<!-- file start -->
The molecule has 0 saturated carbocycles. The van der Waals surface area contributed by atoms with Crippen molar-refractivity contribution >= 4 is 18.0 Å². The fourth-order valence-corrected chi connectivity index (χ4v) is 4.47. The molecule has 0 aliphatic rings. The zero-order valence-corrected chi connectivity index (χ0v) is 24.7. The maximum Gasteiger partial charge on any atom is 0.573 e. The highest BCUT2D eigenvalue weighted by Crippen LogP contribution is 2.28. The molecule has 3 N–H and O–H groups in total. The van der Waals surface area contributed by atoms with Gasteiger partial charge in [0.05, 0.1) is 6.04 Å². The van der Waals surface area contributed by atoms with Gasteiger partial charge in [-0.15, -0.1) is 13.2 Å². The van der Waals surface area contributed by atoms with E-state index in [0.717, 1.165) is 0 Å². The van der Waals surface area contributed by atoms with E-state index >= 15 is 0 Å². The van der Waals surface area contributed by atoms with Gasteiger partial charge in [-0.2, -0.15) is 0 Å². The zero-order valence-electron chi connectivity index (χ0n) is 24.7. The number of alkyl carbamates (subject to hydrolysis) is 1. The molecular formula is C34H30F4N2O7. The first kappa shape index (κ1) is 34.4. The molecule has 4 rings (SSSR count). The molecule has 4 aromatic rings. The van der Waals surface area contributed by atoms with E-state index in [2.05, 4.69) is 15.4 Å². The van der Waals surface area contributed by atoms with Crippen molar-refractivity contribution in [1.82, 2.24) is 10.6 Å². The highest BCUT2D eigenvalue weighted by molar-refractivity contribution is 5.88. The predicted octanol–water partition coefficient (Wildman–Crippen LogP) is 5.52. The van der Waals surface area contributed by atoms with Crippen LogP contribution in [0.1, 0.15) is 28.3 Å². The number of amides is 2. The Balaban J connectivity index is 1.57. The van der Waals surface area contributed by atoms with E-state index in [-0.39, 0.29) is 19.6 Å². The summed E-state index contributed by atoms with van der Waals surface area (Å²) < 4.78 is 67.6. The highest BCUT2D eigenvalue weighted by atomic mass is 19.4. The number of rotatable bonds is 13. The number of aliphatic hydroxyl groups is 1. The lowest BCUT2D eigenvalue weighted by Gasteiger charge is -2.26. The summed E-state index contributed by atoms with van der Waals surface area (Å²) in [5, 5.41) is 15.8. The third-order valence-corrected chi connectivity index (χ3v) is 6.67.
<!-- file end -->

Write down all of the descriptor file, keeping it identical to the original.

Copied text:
The molecule has 0 saturated carbocycles. The van der Waals surface area contributed by atoms with Crippen molar-refractivity contribution >= 4 is 18.0 Å². The fourth-order valence-corrected chi connectivity index (χ4v) is 4.47. The molecule has 0 aliphatic rings. The zero-order valence-corrected chi connectivity index (χ0v) is 24.7. The maximum Gasteiger partial charge on any atom is 0.573 e. The highest BCUT2D eigenvalue weighted by Crippen LogP contribution is 2.28. The molecule has 3 N–H and O–H groups in total. The van der Waals surface area contributed by atoms with Gasteiger partial charge in [0.05, 0.1) is 6.04 Å². The van der Waals surface area contributed by atoms with Gasteiger partial charge in [-0.15, -0.1) is 13.2 Å². The van der Waals surface area contributed by atoms with E-state index in [0.717, 1.165) is 0 Å². The van der Waals surface area contributed by atoms with E-state index >= 15 is 0 Å². The van der Waals surface area contributed by atoms with Gasteiger partial charge in [-0.2, -0.15) is 0 Å². The zero-order valence-electron chi connectivity index (χ0n) is 24.7. The number of alkyl carbamates (subject to hydrolysis) is 1. The molecular formula is C34H30F4N2O7. The first kappa shape index (κ1) is 34.4. The molecule has 4 rings (SSSR count). The molecule has 4 aromatic rings. The van der Waals surface area contributed by atoms with E-state index in [2.05, 4.69) is 15.4 Å². The van der Waals surface area contributed by atoms with Crippen molar-refractivity contribution in [1.82, 2.24) is 10.6 Å². The highest BCUT2D eigenvalue weighted by molar-refractivity contribution is 5.88. The predicted octanol–water partition coefficient (Wildman–Crippen LogP) is 5.52. The van der Waals surface area contributed by atoms with Crippen LogP contribution in [0.1, 0.15) is 28.3 Å². The number of amides is 2. The Balaban J connectivity index is 1.57. The van der Waals surface area contributed by atoms with E-state index in [-0.39, 0.29) is 19.6 Å². The summed E-state index contributed by atoms with van der Waals surface area (Å²) < 4.78 is 67.6. The highest BCUT2D eigenvalue weighted by atomic mass is 19.4. The number of rotatable bonds is 13. The number of aliphatic hydroxyl groups is 1. The lowest BCUT2D eigenvalue weighted by Gasteiger charge is -2.26. The summed E-state index contributed by atoms with van der Waals surface area (Å²) in [5, 5.41) is 15.8. The third-order valence-corrected chi connectivity index (χ3v) is 6.67.